Yesterday as I sat on the floor amongst the group of 7 year olds I teach music and movement to on a Tuesday afternoon, I received the blessing of the children stroking my hair and embracing me with what can only be called radical tenderness. On the ground. Surrounded by the loving hands of children. 

Last night I rested completely in the arms of my comrade, my friend, my life partner and my husband with an all-pervading gratitude that I hope will infuse the days to come.

Monday, 23 October 2017

The levels of rape that have been normalised in our society are damaging to the very fabric of sanity in our communities. The levels of silenced pain in our nation cannot continue without serious consequences.

Men who choose to rape women are seriously damaged. Women who are raped are confronted with death and forced to continue living with the memory of their humiliation being a constant experience. A society that laughs at this pathology is betraying its future. 

We have to find another way.

We have decided to formally offer Danny Jordaan an opportunity for a mediated restorative justice process that would be facilitated by Paul Verryn in consultation with experts in this field.

Wednesday, 18 October 2017

#metoo one night in PE

The #metoo campaign on social media has affected me deeply. 
Not only the obvious paradigm of predominantly white middle-class profiles and the spill-out from the Hollywood sludge, but the millions of those who are not hash-tagging their wounds. The truly voiceless.

I have been an activist and campaigner for social justice most of my life. Being born a white South African in the apartheid years gave me a wonderful and terrible soul-field to meet the best and worst of humanity. A childhood fragmented with trauma in a land marked with violation and violence, I have pursued all through my life, the path toward healing. Not only for those around me, but myself.

I know the power of Truth-Speak, of bringing light to the unloved and shamed aspects of ourselves in order to heal.  Why then has it been so hard for me to talk of this? This event that happened almost 24 years ago, one night in a PE Hotel.

High and happy as the carpet toward our liberation was being rolled out, unexpectedly nominated to the ANC National Parliament, I was invited to sing at a dinner hosted by leading South African sports bodies and representative officials. As I recall, there were not many other women present. It was a successful performance and as I was leaving a man struck up conversation with me. He was pleasant and entertaining. Danny Jordaan. I accepted his invitation to join him for a drink at the bar, but said I needed to go up to my suite and change from my performance dress. 
He joined me in the lift and said he would wait for me. I felt a little uneasy as he entered my suite, but beckoned him into the lounge and asked him to wait there while I changed.
I entered my bedroom, closed the door and began to change. A few minutes later the door opened and he entered and without a word grabbed me and forced me onto the bed from behind. He overpowered me and painfully raped me. It must have been over in about 20 seconds although it felt like a lifetime.
He left immediately without saying a word.

I was in a state of complete shock and pain. Bewildered. Not sure what to do. I washed and left the hotel and began to walk.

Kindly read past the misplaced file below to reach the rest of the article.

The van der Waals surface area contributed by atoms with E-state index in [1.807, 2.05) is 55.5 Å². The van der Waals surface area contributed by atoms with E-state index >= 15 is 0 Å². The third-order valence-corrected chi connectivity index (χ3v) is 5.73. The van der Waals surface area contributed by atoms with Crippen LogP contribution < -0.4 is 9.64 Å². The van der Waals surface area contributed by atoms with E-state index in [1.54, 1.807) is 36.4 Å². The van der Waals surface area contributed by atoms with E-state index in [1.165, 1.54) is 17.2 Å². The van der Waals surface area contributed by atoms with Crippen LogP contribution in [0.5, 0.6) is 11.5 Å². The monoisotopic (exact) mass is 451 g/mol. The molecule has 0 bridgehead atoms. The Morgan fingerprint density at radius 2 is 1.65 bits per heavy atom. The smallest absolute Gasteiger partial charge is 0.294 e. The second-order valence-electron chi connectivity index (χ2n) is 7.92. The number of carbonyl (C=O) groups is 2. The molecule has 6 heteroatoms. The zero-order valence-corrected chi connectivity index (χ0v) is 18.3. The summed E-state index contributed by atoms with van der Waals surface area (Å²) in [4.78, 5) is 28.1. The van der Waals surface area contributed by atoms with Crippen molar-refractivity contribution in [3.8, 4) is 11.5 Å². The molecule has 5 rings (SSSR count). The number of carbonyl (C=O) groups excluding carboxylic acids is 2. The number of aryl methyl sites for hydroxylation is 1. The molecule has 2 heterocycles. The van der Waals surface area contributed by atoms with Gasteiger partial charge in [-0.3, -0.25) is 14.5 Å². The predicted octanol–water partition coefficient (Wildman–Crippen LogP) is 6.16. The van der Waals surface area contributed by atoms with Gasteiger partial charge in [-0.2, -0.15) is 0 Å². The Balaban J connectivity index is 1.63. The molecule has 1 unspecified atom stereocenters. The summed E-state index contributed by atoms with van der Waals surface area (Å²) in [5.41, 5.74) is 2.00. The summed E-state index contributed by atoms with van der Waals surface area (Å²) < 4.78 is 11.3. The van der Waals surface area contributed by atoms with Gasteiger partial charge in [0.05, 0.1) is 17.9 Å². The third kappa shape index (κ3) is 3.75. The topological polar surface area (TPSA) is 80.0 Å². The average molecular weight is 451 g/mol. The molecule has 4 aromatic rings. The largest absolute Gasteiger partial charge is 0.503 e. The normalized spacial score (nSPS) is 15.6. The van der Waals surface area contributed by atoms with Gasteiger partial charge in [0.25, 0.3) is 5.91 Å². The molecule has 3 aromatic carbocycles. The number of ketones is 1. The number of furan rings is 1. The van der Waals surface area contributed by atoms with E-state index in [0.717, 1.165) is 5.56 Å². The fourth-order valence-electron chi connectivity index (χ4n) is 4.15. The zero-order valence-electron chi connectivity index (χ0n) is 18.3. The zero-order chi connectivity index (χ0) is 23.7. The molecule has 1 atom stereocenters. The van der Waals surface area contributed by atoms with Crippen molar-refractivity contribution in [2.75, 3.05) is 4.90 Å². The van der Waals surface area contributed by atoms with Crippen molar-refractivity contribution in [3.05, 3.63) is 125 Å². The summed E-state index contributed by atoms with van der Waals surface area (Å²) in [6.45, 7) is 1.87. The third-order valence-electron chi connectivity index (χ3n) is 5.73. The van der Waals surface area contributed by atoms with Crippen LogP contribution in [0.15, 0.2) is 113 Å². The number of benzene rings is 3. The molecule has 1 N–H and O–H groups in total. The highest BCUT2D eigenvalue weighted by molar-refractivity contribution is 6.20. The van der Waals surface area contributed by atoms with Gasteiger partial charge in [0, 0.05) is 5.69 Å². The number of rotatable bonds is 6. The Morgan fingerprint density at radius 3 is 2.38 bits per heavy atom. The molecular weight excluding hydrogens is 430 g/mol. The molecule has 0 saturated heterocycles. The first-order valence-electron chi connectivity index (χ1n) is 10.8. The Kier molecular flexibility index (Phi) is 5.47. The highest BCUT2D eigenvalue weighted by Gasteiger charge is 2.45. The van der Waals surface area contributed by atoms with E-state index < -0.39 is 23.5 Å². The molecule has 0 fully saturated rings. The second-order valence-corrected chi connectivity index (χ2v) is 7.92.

I reached the beach and sat there a very long time trying to process what had happened. The thought of going to the police felt intolerable. 
What would I say? 
Should I have screamed louder? 
Fought him off harder? 
Had I been complicit in some way? 
All these questions raged in my mind. 
I wept. As the night faded into a golden dawn, I became aware of a small group of white-clad Zionists  making their way along the shore. 4 women and a man, clad in their white starched robes with green sash. Some women in blue. I watched as they neared the shore and then one by one entered the water. The man took each of them into the waves. I watched as they disappeared and emerged again.
I found myself wading into the water close by.
'Come!' he called.
I went toward him. His smiling face like a god of the sea. The women moved all around me. Hands and arms they held me like a child. They pushed me beneath the waves and then lifted me again and again. It was like dying and being born at the same time. 
I know the baptism I received in the waves of the Indian Ocean, held by these great souls of Africa, was a sacred healing no trauma counselling nor police procedure could provide.
I walked back to the hotel in my wet clothes, hair dripping.

It was not easy meeting Jordaan in the breakfast area of the Hotel. He disappeared as soon as I arrived. I would see him at many political gatherings thereafter, in the corridors of the parliament, in our caucus. He would never meet me in the eye. Slide away as fast as possible.

Why am I disclosing now? 
Partly because we need to understand how hard it is to come forward and speak out. Even for those of us who can move mountains when it comes to activism, political and social engagement, cultural creation, performance on stages. It has been hard to come out with the truth. Why? 
Because somewhere there is a template of shame and wrong-doing, a thought that it was my 'fault'
And that I no longer need in my life. 
Survivors of abuse do not need to feel any shame, anymore.We are not to blame. We are not guilty of anything.

I want my sons, my partner, my male friends to be empowered in the language of sexuality. To know that you need to ask if it's OK? And ask again, just to be sure. 
To beware of objectifying. In this age where young people are exposed to not only the highly seductive objectification of sex online, but pornographic extremities are now becoming the norm.
My rapist used me as an object for his sad need for power and twisted gratification. I was not a person to him. Where men in leadership positions, from the Presidential Office down, political leaders, liberation fighters, headmasters, teachers, priests,sports captains, have all been entrusted with power, yet it is especially in these terrains that there is a concentrated and distorted culture of abuse. This needs to be changed. The abuse needs to stop!!!

A male South African friend whom I called today in the centre of the storm said:
'It is good you are doing this.
Help the brothers to heal.
Help the brother to heal.
Help us all to heal.'

I am not speaking out to get revenge on Danny Jordaan or a million South African men like him. I am doing this so we can help each other be courageous, speak out and begin to heal as we find we are not alone. I know there are many of us out there.